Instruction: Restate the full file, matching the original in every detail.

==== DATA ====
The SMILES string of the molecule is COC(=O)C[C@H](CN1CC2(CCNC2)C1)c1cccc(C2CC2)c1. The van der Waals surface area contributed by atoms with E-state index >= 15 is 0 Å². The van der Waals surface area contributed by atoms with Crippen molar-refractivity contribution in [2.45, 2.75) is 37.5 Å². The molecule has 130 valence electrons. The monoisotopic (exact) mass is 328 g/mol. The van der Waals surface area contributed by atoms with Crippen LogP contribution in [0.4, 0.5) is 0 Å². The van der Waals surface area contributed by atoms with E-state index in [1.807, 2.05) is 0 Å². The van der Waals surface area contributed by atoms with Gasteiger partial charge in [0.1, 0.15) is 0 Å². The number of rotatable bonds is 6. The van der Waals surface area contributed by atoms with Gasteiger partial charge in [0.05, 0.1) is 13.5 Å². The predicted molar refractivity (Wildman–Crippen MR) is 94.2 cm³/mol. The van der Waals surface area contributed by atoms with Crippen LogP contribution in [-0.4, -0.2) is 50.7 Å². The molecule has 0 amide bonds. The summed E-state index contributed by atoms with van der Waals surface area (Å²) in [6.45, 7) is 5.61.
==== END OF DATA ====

The SMILES string of the molecule is COC(=O)C[C@H](CN1CC2(CCNC2)C1)c1cccc(C2CC2)c1. The van der Waals surface area contributed by atoms with E-state index >= 15 is 0 Å². The van der Waals surface area contributed by atoms with Crippen molar-refractivity contribution in [2.45, 2.75) is 37.5 Å². The molecule has 130 valence electrons. The monoisotopic (exact) mass is 328 g/mol. The van der Waals surface area contributed by atoms with Crippen LogP contribution in [0.4, 0.5) is 0 Å². The van der Waals surface area contributed by atoms with E-state index in [1.807, 2.05) is 0 Å². The van der Waals surface area contributed by atoms with Gasteiger partial charge in [0.1, 0.15) is 0 Å². The number of rotatable bonds is 6. The van der Waals surface area contributed by atoms with Gasteiger partial charge in [0.05, 0.1) is 13.5 Å². The predicted molar refractivity (Wildman–Crippen MR) is 94.2 cm³/mol. The van der Waals surface area contributed by atoms with Crippen LogP contribution in [-0.4, -0.2) is 50.7 Å². The molecule has 0 amide bonds. The summed E-state index contributed by atoms with van der Waals surface area (Å²) in [6.45, 7) is 5.61.